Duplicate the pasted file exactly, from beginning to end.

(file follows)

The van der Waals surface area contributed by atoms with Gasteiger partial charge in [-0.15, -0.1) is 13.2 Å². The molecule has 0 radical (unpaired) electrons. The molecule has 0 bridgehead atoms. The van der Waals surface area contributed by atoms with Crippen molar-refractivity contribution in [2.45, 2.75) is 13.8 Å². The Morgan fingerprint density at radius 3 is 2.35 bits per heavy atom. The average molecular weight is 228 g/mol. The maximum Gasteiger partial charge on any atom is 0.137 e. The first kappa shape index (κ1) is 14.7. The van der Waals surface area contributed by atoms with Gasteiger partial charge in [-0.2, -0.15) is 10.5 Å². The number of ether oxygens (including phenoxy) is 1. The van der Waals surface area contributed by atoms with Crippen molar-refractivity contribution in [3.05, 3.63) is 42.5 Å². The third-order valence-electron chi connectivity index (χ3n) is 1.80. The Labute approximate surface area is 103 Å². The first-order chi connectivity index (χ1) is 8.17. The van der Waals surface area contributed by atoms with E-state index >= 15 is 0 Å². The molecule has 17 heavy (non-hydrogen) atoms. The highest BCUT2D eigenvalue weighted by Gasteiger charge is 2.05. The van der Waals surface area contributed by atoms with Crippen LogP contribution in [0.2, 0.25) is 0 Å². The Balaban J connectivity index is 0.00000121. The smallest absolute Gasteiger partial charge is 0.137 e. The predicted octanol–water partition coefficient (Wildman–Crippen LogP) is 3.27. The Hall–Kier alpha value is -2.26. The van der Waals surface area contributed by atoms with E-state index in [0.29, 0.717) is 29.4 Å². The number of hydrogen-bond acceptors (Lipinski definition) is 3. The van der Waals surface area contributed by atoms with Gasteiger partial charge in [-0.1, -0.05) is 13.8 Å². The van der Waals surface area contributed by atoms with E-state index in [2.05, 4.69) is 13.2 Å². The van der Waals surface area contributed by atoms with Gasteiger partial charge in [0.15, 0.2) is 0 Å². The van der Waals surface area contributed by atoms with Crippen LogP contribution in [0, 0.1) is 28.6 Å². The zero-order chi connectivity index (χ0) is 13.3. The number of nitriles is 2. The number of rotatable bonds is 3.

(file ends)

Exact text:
The van der Waals surface area contributed by atoms with Gasteiger partial charge in [-0.15, -0.1) is 13.2 Å². The molecule has 0 radical (unpaired) electrons. The molecule has 0 bridgehead atoms. The van der Waals surface area contributed by atoms with Crippen molar-refractivity contribution in [2.45, 2.75) is 13.8 Å². The Morgan fingerprint density at radius 3 is 2.35 bits per heavy atom. The average molecular weight is 228 g/mol. The maximum Gasteiger partial charge on any atom is 0.137 e. The first kappa shape index (κ1) is 14.7. The van der Waals surface area contributed by atoms with Gasteiger partial charge in [-0.2, -0.15) is 10.5 Å². The number of ether oxygens (including phenoxy) is 1. The van der Waals surface area contributed by atoms with Crippen molar-refractivity contribution in [3.05, 3.63) is 42.5 Å². The third-order valence-electron chi connectivity index (χ3n) is 1.80. The Labute approximate surface area is 103 Å². The first-order chi connectivity index (χ1) is 8.17. The van der Waals surface area contributed by atoms with E-state index >= 15 is 0 Å². The molecule has 17 heavy (non-hydrogen) atoms. The highest BCUT2D eigenvalue weighted by Gasteiger charge is 2.05. The van der Waals surface area contributed by atoms with Crippen LogP contribution in [0.2, 0.25) is 0 Å². The Balaban J connectivity index is 0.00000121. The smallest absolute Gasteiger partial charge is 0.137 e. The predicted octanol–water partition coefficient (Wildman–Crippen LogP) is 3.27. The Hall–Kier alpha value is -2.26. The van der Waals surface area contributed by atoms with E-state index in [0.29, 0.717) is 29.4 Å². The number of hydrogen-bond acceptors (Lipinski definition) is 3. The van der Waals surface area contributed by atoms with Gasteiger partial charge in [-0.1, -0.05) is 13.8 Å². The van der Waals surface area contributed by atoms with E-state index in [2.05, 4.69) is 13.2 Å². The van der Waals surface area contributed by atoms with Gasteiger partial charge in [0.15, 0.2) is 0 Å². The van der Waals surface area contributed by atoms with Crippen LogP contribution in [0, 0.1) is 28.6 Å². The zero-order chi connectivity index (χ0) is 13.3. The number of nitriles is 2. The number of rotatable bonds is 3.